84% Cabernet Sauvignon): Healthy, bright ruby-red. Multidimensional nose offers scents of blackcurrant, blackberry, brown spices and graphite minerality accented by herbs and pepper. At once plush and sharply focused, showing lovely reserve and energy to its dark fruit, mineral and soil flavors. I find this to be downright Pauillac-like. Finishes with strong but fine-grained late-arriving tannins and outstanding slowly building length. A great Cabernet- based wine that’s already remarkably complex and elegant but has a glorious future ahead of it. As Blankiet did not deleaf the vines, the fruit was not burned by the heat spikes in late August and September in this essentially cool year. I tasted this magnum four days later and it was even better. One of the finest and most complete California Cabernets I’ve tasted in recent years.
Wine Advocate # 198 (Dec. 2011) by Antonio Galloni – 95-97+ points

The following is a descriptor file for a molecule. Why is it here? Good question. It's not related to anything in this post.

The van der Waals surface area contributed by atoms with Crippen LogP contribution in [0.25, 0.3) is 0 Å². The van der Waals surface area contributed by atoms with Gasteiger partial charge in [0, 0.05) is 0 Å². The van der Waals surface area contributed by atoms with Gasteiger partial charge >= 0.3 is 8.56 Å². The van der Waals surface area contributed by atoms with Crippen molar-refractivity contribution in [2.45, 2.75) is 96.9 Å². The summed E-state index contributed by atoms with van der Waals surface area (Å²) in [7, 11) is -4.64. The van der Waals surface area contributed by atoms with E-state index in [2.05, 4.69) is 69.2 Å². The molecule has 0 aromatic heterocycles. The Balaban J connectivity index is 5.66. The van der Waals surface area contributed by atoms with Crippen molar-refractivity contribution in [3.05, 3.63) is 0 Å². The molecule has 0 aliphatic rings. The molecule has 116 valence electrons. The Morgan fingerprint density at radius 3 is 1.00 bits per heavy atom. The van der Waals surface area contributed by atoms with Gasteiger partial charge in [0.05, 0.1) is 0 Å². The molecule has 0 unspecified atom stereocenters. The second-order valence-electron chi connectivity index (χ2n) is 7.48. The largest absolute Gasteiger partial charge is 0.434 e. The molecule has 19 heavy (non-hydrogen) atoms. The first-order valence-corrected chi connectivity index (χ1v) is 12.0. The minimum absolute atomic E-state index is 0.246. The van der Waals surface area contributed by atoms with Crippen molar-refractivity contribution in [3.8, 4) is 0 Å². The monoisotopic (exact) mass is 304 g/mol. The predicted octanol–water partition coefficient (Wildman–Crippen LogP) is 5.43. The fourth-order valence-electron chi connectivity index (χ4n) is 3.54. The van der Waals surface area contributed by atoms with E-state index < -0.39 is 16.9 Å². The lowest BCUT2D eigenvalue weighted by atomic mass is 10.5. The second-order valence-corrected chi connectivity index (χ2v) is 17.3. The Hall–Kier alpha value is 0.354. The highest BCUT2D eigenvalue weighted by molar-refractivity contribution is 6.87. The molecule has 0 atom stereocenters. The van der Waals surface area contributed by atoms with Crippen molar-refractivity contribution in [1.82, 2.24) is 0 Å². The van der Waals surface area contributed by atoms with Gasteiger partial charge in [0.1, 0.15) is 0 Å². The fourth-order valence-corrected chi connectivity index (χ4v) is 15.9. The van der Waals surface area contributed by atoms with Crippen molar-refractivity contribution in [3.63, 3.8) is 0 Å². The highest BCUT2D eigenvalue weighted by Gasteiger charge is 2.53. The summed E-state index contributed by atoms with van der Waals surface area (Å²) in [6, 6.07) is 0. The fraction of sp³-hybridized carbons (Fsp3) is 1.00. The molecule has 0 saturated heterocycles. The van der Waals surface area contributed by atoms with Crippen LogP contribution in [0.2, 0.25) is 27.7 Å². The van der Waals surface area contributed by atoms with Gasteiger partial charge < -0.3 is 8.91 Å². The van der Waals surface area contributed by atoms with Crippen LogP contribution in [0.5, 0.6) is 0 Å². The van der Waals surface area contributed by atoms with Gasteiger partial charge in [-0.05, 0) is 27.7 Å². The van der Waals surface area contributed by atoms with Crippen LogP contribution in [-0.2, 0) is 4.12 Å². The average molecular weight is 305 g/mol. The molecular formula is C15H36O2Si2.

The 2010 Proprietary Red Paradise Hills Vineyard graces the palate with expressive dark red fruit supported by polished tannins. The 2010 is a steely, cool wine that should blossom beautifully with time in bottle. Today, it is simply dazzling. The blend is 84.1% Cabernet Sauvignon, 14.4% Merlot, 1.1% Cabernet Franc and 0.4% Petit Verdot. Anticipated maturity: 2015-2030. (Not yet released) Claude and Katherine Blankiet have refined their approach over the last few years. Under the direction of Denis Malbec, the vines are now being farmed with the goal of keeping a more robust canopy in an effort to place less stress on the vines than has been the case in the recent past. In the cellar, Malbec is focusing on longer macerations and gentler extractions. He is also aging the component wines separately for a longer period of time, as opposed to Michel Rolland’s approach, which was to create the blends earlier. It will be fascinating to see what develops here. These hillside vineyards are some of the most pristine in the Valley. Readers who want to learn more about Blankiet Estate may want to take a look at my video interview with Claude Blankiet and Denis Malbec on www.erobertparker.com